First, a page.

On the other hand, we have no evidence that these devices destabilize mood, and Dr. Terman is not aware of any cases of hypomania caused by ionization.8 Air ionization has been tried in manic patients, with results that suggest it may improve manic symptoms. Those 2 studies did not have the rigor to conclude anything beyond the suggestive. They used a double-blind crossover design with single treatment sessions in a total of 28 patients. Their findings are consistent with a host of small studies in normal populations that suggest negative air ions improve irritability and tension, while positive ions tend to have the opposite effect. Dr. Terman does warn that the ionizers can raise energy and alertness, so they should be used in the morning if tried in patients with bipolar disorder.

The bottom line

My previous column listed 20 treatments with at least some controlled-trial support for bipolar depression. In practice, that list is often insufficient to meet the clinical needs of patients with this chronic and highly recurrent condition. Beyond that evidence base, I’ll consider treatments that work in unipolar depression and have a low risk of destabilizing mood. Aerobic exercise makes that list, and air ionizers deserve a place on it as well. Their empiric support may not be as robust as what we have for exercise and depression,but their ease of implementation will be a plus for many patients whose depression has sapped their energy and motivation.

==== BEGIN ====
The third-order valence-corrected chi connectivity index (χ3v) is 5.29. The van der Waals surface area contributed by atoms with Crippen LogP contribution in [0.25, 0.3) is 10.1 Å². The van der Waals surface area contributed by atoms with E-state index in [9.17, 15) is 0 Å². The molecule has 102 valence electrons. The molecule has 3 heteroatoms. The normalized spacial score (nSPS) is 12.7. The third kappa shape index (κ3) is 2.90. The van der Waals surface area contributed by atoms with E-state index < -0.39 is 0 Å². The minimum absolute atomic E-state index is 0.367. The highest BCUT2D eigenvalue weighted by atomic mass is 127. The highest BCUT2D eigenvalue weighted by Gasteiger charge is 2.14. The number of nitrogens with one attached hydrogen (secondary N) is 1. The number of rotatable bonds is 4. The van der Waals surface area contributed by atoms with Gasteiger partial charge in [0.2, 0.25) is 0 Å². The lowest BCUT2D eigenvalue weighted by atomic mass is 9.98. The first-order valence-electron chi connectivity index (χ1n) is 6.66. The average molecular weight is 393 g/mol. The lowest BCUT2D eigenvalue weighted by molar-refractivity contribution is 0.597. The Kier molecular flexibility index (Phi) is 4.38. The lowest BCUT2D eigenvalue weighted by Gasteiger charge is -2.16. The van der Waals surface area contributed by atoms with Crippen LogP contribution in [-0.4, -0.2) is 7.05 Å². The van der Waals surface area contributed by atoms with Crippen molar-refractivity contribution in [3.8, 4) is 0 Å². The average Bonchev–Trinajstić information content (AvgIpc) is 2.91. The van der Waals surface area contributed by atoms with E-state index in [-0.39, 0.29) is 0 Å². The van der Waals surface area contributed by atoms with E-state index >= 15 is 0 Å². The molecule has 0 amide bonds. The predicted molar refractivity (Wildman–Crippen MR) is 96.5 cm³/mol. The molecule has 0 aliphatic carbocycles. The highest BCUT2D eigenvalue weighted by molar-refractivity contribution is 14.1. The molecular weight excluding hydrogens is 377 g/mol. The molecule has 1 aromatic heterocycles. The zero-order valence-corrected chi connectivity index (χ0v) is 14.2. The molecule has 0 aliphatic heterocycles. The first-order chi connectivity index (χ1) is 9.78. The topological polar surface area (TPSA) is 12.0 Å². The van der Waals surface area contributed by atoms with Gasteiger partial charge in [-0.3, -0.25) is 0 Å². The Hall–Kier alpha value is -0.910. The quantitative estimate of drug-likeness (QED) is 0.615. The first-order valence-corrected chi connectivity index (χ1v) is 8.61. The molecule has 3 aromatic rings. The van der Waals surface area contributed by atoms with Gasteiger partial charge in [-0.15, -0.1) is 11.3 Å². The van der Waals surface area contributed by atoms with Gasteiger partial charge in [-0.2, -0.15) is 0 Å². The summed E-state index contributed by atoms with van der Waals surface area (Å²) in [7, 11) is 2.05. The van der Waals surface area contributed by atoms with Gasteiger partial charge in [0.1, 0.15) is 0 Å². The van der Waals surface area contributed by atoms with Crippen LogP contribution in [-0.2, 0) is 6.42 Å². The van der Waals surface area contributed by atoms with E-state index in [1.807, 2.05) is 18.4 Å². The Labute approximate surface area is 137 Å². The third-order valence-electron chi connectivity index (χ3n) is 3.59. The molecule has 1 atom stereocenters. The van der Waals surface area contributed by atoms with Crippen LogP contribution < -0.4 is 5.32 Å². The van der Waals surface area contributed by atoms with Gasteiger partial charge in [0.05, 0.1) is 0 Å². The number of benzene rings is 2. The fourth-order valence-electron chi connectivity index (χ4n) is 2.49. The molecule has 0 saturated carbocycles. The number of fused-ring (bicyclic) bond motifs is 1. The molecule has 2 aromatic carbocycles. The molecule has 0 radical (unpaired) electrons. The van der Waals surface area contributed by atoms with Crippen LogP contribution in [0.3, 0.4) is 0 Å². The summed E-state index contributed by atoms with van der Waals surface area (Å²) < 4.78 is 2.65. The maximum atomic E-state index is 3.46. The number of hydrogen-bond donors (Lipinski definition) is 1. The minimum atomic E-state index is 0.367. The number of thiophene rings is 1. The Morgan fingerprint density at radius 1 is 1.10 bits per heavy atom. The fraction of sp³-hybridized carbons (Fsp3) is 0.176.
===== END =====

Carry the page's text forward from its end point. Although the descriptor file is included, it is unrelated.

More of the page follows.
1. Terman M, Terman JS. Treatment of seasonal affective disorder with a high-output negative ionizer. J Altern Complement Med. 1995;1:87-92.

2. Terman M, Terman JS, Ross DC. A controlled trial of timed bright light and negative air ionization for treatment of winter depression. Arch Gen Psychiatry. 1998;55:875-882.

3. Goel N, Terman M, Terman JS, et al. Controlled trial of bright light and negative air ions for chronic depression.Psychol Med. 2005;35:945-955.

4. Terman M, Terman JS. Controlled trial of naturalistic dawn simulation and negative air ionization for seasonal affective disorder. Am J Psychiatry. 2006;163:2126-2133.

5. Flory R, Ametepe J, Bowers B. A randomized, placebo-controlled trial of bright light and high-density negative air ions for treatment of seasonal affective disorder. Psychiatry Res. 2010;177:101-108.

6. Perez V, Alexander DD, Bailey WH. Air ions and mood outcomes: a review and meta-analysis. BMC Psychiatry.2013;13:29.


What do you think?!?!?!